• Fever above 102 F (39 C)
  • Crying without tears
  • Drowsiness, unresponsiveness or irritability
  • Sunken appearance to the abdomen, eyes or cheeks


Treatments for diarrhea

Mild cases of acute diarrhea may resolve without treatment. Persistent or chronic diarrhea will be diagnosed and treated in addition to the symptoms of diarrhea.

For all cases of diarrhea, the first important step in treatment is to rehydrate:

  • Fluids can be replaced by simply drinking more fluids, or they can be received intravenously in severe cases. Children and older people are more vulnerable to dehydration.
  • Oral rehydration solution/salts (ORS) – this is water that contains salt and glucose. It is absorbed by the small intestine to replace the water and electrolytes lost in the stool. In developing countries, ORS costs just a few cents; the World Health Organization (WHO) says ORS can safely and effectively treat over 90 percent of non-severe diarrhea cases).
  • Oral rehydration products are available commercially – for example Oralyte and Rehydralyte. Zinc supplementation may reduce the severity and duration of diarrhea in children.

OTC antidiarrheal medicines are also available:

  • Loperamide (Imodium, for example) is an antimotility drug that reduces stool passage.
  • Bismuth subsalicylate (for example, Pepto-Bismol) reduces diarrheal stool output in adults and children and may be a safer alternative to loperamide. This drug can also be used to prevent traveler’s diarrhea.

There is some concern that antidiarrheal medications could prolong bacterial infection by reducing the removal of pathogens via stools.

Antibiotics are only used to treat diarrhea caused by a bacterial infection. If the cause is a certain medication, switching to another drug might be possible.


Nutritionists from Stanford Health Care offer some nutritional tips for diarrhea:

  • Sip on clear, still liquids such as fruit juice without added sugar, replacing lost water after each loose stool with at least one cup of liquid
  • Do most of the drinking between, not during meals
  • Consume high-potassium foods and liquids – examples include diluted fruit juices, potatoes (without the skin), bananas
  • Use high-sodium foods and liquids – broths, soups, sports drinks, salted crackers

Other advice from the nutritionists is to:

  • Eat foods high in soluble fiber to help thicken the stool – bananas, rice, oatmeal, for example
  • Limit certain foods that may make diarrhea worse such as creamy, fried, and sugary foods

Certain food and drink might make the diarrhea worse:

  • Sugar-free gum, mints, sweet cherries, prunes
  • Caffeinated drinks and medication
  • Fructose in high amounts, from fruit juices, grapes, honey, dates, nuts, figs, soft drinks, and prunes
  • Lactose in dairy products
  • Magnesium
  • Olestra (Olean) – a fat substitute


There is mixed evidence for the role of probiotics in diarrhea. In children, there is evidence that they might reduce diarrheal illness by 1 day.

Probiotics may also help prevent traveler’s diarrhea.

Antibiotic-associated diarrhea might be reduced by the use of probiotics, as may diarrhea related to Clostridium difficile, although the evidence is mixed. Advice from the doctor is recommended since there are numerous strains, but the most studied for antibiotic-associated diarrhea are probiotics based on Lactobacillus rhamnosus and Saccharomyces boulardii.

Probiotics to help with Clostridium difficile and antibiotic diarrheas were investigated in a trial published in The Lancet. They found “no evidence” that a multi-strain preparation of bacteria was effective in preventing these conditions, calling for a better understanding of the development of antibiotic-associated diarrhea.

Probiotics are available in capsules, tablets, powders, and liquids.

Tests and diagnosis of diarrhea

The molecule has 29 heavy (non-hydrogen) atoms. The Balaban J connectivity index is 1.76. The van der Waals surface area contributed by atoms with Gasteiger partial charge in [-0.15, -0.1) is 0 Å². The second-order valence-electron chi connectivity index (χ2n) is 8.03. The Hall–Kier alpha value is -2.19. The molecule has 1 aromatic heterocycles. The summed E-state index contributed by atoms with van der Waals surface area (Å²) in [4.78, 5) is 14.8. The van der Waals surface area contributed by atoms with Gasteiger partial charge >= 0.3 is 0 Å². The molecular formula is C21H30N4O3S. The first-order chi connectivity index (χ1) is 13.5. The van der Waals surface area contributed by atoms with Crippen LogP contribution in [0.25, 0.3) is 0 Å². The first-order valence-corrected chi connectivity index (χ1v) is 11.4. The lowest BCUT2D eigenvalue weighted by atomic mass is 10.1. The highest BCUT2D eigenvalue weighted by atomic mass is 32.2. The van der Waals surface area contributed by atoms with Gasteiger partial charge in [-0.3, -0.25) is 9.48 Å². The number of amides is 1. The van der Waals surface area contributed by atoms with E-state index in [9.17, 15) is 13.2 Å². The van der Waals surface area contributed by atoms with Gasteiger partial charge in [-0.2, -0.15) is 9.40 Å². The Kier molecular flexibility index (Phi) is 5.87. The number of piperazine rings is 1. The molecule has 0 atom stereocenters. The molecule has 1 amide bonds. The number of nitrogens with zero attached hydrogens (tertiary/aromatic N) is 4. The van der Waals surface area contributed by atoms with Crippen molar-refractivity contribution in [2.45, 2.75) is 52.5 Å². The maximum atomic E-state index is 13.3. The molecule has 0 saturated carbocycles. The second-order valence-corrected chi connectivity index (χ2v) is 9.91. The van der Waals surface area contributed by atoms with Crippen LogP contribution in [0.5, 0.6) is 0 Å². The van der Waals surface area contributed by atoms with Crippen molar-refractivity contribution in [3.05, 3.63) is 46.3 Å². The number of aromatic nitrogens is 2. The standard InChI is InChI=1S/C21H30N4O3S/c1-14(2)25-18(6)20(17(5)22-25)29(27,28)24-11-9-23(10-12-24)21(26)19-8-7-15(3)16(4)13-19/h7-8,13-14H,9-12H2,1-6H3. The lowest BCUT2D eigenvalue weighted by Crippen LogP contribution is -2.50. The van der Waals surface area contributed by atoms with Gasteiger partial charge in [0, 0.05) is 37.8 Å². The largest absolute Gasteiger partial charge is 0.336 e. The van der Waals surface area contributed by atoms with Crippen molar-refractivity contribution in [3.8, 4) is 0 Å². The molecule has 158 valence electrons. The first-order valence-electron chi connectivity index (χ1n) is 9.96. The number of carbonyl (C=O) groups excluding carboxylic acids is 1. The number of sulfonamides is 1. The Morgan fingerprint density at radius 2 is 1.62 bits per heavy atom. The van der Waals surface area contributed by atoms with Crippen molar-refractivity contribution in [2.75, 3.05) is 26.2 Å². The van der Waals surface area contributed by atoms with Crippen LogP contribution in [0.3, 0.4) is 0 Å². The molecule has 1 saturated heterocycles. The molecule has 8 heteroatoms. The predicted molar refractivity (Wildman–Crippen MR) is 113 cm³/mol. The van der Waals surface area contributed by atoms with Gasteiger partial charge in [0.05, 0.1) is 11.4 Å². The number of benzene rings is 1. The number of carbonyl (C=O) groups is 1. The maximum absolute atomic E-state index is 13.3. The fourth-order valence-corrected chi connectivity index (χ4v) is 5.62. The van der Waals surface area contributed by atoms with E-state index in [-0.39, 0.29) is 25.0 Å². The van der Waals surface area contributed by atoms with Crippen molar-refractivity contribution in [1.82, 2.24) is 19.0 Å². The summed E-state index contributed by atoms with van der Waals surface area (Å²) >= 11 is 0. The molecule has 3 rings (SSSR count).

The doctor will start by asking questions about the problem, including current medications, past medical history, and other medical conditions.

They will also ask:

  • When the problem started
  • Stool frequency, type (for example, watery, mucus-filled, pussy) and volume
  • Whether blood is present in the stool
  • Whether there has been vomiting

Doctors will also be concerned about whether there is dehydration. Severe dehydration can be fatal if treatment with rehydration therapy is not given urgently.

Tests for diarrhea

Because most cases of diarrhea resolve themselves, and because the diagnosis can be made clinically, tests are not usually required. But in more severe cases, for example, doctors may order further testing.

Acute cases, particularly if the patient is very young or old, may require a stool sample to be tested. Other factors might also need to be investigated; for instance, if the patient:

  • Has signs of fever or dehydration
  • Has stools with blood or pus
  • Has severe pain
  • Has low blood pressure
  • Is immunocompromised
  • Has recently traveled to places outside Western Europe, North America, Australia, and New Zealand
  • Has recently received antibiotics or been in hospital
  • Has diarrhea persisting for more than 1 week

Chronic cases of diarrhea will be tested according to the suspected underlying cause, and may include the following investigations:

  • Full blood count – for anemia or a raised platelet count which suggests inflammation
  • Liver function tests, including albumin level
  • Tests for malabsorption – calcium, vitamin B12, folate, iron status (ferritin), thyroid function tests
  • ESR (erythrocyte sedimentation rate) and CRP (C-reactive protein) – with raised levels possibly pointing to inflammatory bowel disease (IBD)
  • Celiac disease testing – for antibodies

Prevention of diarrhea

In developing countries, prevention of diarrhea may be more challenging due to dirty water and poor sanitation. The following practical measures help to prevent the condition:

  • Clean/safe drinking water
  • Good sanitation (toilets and sewerage, for example)
  • Handwashing with soap – after defecation, after cleaning a child who has defecated, after disposing of a child’s stool, before preparing food, and before eating
  • For mothers with young babies, breastfeeding for the first 6 months of life
  • Good hygiene practices – both personal hygiene and in the kitchen
  • Education on the spread of infection

There is evidence that interventions from public health bodies to simply promote hand washing can cut diarrhea rates by about one-third.